So what is a justifiable cancellation? My personal opinion is that only the most tragic of circumstances require the contemplation of cancellation. For example, a final visit with a loved one who is very very ill or if you yourself are having a medical crisis that would affect your ability to capture the day. These are the very rarely occurring circumstances in which I (personally) feel a cancellation may be justifiable.
But what if a close friend is getting married? If your friend was that close to you, they would understand that your job requires you to book yourself 1+ years in advance. They would consult you prior to setting a date. Seems harsh? Okay, maybe a little. But my family and close friends have always asked me in advance if I’m available before setting dates for important parties or family weddings and those who haven’t asked have always understood that if I’m booked, I won’t be attending.
But what if my kid has an event going on that day? This is something I’ve contemplated ad nauseum over the years as we talked about whether or not to have children. Now that we’re expecting, the years of discussing the “what if” situations have provided me piece of mind. While I know I’ll regret missing swim meets, music recitals, dance recitals or plays – in our household, it will be common knowledge and a fact of life that mommy works on most Saturdays. It’s going to suck. I know it will. But it’s the life I’ve chosen. If it gets to the point where I’m filled with regret for missing out on too much, I just may scale back and shoot less. But until that day comes, I have to make my decisions with my business brain and that decision is to commit to my clients.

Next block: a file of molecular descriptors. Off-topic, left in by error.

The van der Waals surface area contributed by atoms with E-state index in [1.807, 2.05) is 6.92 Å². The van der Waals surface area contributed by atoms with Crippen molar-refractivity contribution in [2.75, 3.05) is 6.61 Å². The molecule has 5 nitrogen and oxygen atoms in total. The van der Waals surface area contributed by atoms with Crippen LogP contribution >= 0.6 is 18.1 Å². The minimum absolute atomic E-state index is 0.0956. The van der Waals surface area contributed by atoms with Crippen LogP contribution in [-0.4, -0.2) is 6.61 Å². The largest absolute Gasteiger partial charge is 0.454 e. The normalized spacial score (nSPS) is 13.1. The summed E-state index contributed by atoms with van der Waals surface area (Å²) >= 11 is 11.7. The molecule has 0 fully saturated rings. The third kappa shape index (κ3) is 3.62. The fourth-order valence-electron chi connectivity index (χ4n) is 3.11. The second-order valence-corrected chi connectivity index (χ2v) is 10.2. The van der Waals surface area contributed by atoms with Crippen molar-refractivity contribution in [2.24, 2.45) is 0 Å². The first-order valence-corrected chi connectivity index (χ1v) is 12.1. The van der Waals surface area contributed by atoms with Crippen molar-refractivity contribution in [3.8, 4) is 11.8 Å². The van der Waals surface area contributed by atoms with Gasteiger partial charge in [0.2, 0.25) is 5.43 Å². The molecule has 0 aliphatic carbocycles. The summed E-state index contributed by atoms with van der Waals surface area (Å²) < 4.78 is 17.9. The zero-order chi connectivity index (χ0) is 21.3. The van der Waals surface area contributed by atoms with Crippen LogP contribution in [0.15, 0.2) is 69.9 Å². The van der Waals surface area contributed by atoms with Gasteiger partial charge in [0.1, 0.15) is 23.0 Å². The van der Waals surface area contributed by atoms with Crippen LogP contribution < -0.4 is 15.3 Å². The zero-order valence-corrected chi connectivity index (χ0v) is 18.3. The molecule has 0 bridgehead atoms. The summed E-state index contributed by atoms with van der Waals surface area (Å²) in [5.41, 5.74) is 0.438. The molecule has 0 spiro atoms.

So why did I bother writing this article? Wouldn’t it be to my advance to let my colleagues cancel weddings? After all, it means more clients for me and the opportunity of my colleagues ruining their reputation if they cancel one to many times.
I wrote this article because I truly believe that there is a growing number of very talented people in our industry who are forgetting what customer service means and whose actions can cast a cloud of negativity on our industry. As a bride of groom, having your wedding photographer cancel on you is a huge stressor and as a business owner, cancelling on a client is something that truly should be a last resort option. While working on weekends means that you miss out on a lot (there’s no doubt about that) if you’re working with the right clients and loving your job, you’ll leave each and every wedding feeling great, too.